Expanded rosters give Cubs’ new-look pitching staff a boost
Major League Baseball and the MLB Players Association agreed to give teams two extra roster spots and remove the 13-pitcher limit for April.
MESA, Ariz. — The Cubs finally know how many roster spots they can count on to open the season.
Major League Baseball and the players’ union agreed to give teams two extra roster spots and remove the 13-pitcher limit for April. The agreement reportedly is pending the approval of the club owners and comes amid injury concerns because of the condensed spring-training schedule.
“It’s going to be nice for us,” Cubs manager David Ross said Wednesday. “I think it was a smart move in this unique spring training.”
Ross confirmed that the Cubs’ two extra spots likely would go to pitchers, “but it’s not just how things will shake out performance-wise. There’s big-picture stuff that we look at, as well.”
The Cubs have brought in nine free-agent pitchers to big-league camp since the lockout ended two weeks ago, so the expansion of rosters to 28 players to begin the season is especially welcome news.
The new faces keep rolling in. The club made reliever Mychal Givens’ signing (one-year contract with a mutual 2023 option) official, designating infielder Sergio Alcantara for assignment to make room on the 40-man roster.
“Luckily, we’re bringing in some really good veteran guys that know themselves,” pitching coach Tommy Hottovy said, “so we trust them to that extent.”
Late next week, the Cubs will have a better sense of how built up their pitchers will be for Opening Day. That information will help them decide how many multi-inning relievers they’ll carry compared to one-inning arms.
No matter the balance, the new roster flexibility takes some pressure off starters such as Wade Miley to rush the ramp-up process. Miley, on a “veteran program,” was hesitant to start building up too early with the beginning of spring training in question.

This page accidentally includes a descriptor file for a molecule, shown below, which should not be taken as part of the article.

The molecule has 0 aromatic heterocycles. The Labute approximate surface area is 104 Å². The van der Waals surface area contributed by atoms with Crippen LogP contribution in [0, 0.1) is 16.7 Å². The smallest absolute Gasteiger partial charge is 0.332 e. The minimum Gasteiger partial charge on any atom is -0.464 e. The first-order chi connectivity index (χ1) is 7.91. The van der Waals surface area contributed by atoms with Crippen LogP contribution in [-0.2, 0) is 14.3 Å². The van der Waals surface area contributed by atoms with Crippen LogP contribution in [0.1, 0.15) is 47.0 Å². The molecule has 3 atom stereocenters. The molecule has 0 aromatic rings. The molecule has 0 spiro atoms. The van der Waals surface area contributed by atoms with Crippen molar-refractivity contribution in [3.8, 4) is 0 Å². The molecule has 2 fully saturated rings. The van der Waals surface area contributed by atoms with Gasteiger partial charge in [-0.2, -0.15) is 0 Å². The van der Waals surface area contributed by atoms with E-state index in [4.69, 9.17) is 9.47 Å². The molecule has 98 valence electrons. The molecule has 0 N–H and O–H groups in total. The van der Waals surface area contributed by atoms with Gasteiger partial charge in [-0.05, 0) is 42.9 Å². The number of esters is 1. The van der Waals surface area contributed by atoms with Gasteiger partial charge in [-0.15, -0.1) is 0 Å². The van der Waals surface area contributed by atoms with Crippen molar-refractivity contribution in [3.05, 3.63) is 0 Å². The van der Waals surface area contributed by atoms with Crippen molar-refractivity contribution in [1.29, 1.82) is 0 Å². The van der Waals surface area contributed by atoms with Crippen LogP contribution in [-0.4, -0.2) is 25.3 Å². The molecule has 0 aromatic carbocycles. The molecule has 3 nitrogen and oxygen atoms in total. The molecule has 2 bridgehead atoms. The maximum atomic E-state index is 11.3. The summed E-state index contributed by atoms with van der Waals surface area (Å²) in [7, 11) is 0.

“I should already have faced hitters, and I haven’t,” he said earlier this week. “So that’s going to be a whole different kind of soreness when you ramp up and get into that. But hopefully I can do that here in the next week.”
There are ways to give Miley extra time. The Cubs have a day off between their first and second series of the season, which gives them the option of having Miley stay in Arizona for an extra start, then make his 2022 debut in Pittsburgh at the back end of the rotation.
The Cubs also have the multi-inning pitcher depth to piggyback starts at the beginning of the year.
“There can easily be some ways to use the first two weeks of the season as a competitive window, but also a window to continue to ramp guys up with pitch counts and things like that,” Hottovy said. “So [roster expansion] really does change the whole landscape of how you view Opening Day, for sure, and what you want to do with the roster.”
The Cubs’ top two pitchers are on pace to build up to five innings by the end of spring training. Kyle Hendricks threw about 40 pitches against the Mariners on Tuesday, then threw more in the bullpen to get his total up to 50.
Right-hander Marcus Stroman threw close to 50 pitches in two-plus innings Wednesday against the Athletics. And getting up for three innings was an important part of his progression.
“The second I feel that Wrigley crowd on April 8, man, it’s going to be on,” he said.
Ross hasn’t announced his Opening Day (April 7) starter, and Stroman wasn’t breaking the news. He added that Hendricks should get the ball on Opening Day for the rest of his Cubs career.
“Hendricks is the guy,” Stroman said. “He’s been doing this for a long time. I’ll pitch Day 5 — I really don’t care when I pitch. . . . I’ve never been prideful on that. I truly believe Hendricks should be the Opening Day [starter] just because of his career, how unbelievable he’s been in the playoffs. His résumé speaks for itself.”